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Melanie Klein and The Oedipus Complex

    Last week, I talked about sublimation in general, and the continuous nature of our behavioral development. Today I will talk about a specific instance of sublimation, and one of Sigmund Freud's most controversial ideas: the Oedipus Complex.

    Contrary to popular belief, Freud's idea is much deeper than the arbitrary statement that "men want to kill their fathers, and sleep with their mothers". In fact, I believe the reason Freud framed it in these specific terms is because his research was based on the observation of dysfunctional adults. Because of that, the work of Melanie Klein, who based her work on Freud's, but focused on both healthy and dysfunctional children, gives us a much better understanding of the subject.

    Klein identified a constant in human development: the first entity we interact with to a significant degree is our own mother. Since our associations (conceptual and pre-conceptual) are created out of concrete observations, and previous associations, and the first instance of the association "object/entity/thing" is our mother, that relationship sets the context for our future integrations and differentiations.

    She identifies that, since we are able to perceive the sensations of pain and pleasure even before we can properly identify specific entities, they give rise to the pre-conceptual associations of "things-that-cause-pleasure/joy/life" and "things-that-cause-pain/suffering/death". Our primary instances of pain and pleasure come from interactions with our mother - namely, pleasure is experienced through the act of breastfeeding, and pain through the act of waiting for our mothers to realize we need to be fed.

    Klein points out several other key identifications that start in the mother-baby relationship, like the perception that existents can change while maintaining their identity. The perception that both "mother the feeder" and "mother the denier" are the same entity, for example, is the first instance of identifying apparent opposites in the same entity. These associations are the context out of which we will later develop key concepts like "subject", "object", "positive", "negative", "aspect", "good" and "evil", and the metaphysical value-judgements associated with them. It is easy to see how, once a child has developed the very general value-judgement that "objects cause pain", or "different aspects means different entities", they would set a very problematic context for his subsequent valuations.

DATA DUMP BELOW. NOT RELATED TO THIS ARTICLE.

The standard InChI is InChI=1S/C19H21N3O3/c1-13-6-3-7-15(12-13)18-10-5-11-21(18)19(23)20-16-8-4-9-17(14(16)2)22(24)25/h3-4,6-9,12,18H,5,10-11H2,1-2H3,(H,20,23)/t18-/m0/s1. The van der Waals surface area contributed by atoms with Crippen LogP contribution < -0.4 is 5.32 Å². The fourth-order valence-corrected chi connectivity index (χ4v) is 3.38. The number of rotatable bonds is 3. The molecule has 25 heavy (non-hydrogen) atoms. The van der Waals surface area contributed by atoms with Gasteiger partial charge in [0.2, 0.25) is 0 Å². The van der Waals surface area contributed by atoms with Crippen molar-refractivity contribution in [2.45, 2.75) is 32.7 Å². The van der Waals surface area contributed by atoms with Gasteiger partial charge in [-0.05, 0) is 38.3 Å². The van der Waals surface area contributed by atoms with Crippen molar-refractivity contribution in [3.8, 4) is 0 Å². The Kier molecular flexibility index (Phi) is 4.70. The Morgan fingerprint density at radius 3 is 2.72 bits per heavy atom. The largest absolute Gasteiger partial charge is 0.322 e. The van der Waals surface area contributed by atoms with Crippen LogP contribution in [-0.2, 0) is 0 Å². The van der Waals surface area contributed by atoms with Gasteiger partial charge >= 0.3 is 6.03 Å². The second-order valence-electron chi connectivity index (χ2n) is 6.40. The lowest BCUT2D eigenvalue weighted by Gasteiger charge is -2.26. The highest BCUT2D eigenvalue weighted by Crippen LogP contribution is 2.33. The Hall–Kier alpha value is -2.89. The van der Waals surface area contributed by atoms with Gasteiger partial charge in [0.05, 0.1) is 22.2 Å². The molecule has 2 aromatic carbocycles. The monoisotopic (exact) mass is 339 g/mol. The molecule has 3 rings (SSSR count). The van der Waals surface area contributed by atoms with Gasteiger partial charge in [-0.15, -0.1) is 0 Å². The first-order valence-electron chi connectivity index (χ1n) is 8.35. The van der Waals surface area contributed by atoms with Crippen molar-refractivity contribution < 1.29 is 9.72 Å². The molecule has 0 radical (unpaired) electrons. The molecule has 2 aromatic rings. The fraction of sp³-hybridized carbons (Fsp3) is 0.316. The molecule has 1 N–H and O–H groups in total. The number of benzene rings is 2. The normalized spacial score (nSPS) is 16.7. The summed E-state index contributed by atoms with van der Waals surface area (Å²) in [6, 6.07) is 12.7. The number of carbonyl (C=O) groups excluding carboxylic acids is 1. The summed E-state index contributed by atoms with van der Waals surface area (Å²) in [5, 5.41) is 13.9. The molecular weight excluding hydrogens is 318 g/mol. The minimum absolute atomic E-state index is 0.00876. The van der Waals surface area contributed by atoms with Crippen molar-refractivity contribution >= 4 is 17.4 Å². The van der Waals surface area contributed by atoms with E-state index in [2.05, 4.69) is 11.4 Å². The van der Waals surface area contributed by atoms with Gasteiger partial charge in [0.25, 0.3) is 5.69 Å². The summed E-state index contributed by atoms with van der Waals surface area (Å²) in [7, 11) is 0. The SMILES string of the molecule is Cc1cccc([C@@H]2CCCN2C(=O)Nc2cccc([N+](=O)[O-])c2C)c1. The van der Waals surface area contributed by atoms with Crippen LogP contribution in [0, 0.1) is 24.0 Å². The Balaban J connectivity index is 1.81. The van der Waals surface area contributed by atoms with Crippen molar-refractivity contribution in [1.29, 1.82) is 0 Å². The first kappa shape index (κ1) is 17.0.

A baby, however, is not yet able to differentiate between multiple forms of pleasure and pain, and between its multiple drives. Sexual, emotional, dietary and excretive pleasure, for example, are all perceived as one thing, and judgements are very general, along the lines of "painful entity must be destroyed", or "pleasurable entity must be incorporated". The more complex judgements of an adult are not created "out of nothing" throughout his life, but as differentiations of these general judgements, developed as a child.

    Freud's Oedipus complex is the identification that our adult value judgements are ultimately sublimations of the judgements we made in infancy. His "sleeping with the mother" is a (rather shocking) way of representing the infant's perception of "good object must be pleased, and made one with me", while his "killing the father" is a representation of "bad entity that causes the absence of good entity must be completely destroyed".

    Contrary to much of the criticism, it isn't the deterministic idea that our infancy determines our future, but the rational acknowledgement that knowledge is built out of previous knowledge - which means our first experiences, mediated by our mothers, are very important to our development as people. In practical terms, is also the acknowledgement that, if someone has psychological problems, their relationship with their mother is a very reasonable place to look for answers, precisely because it is so important.

  -  April 28th, 2020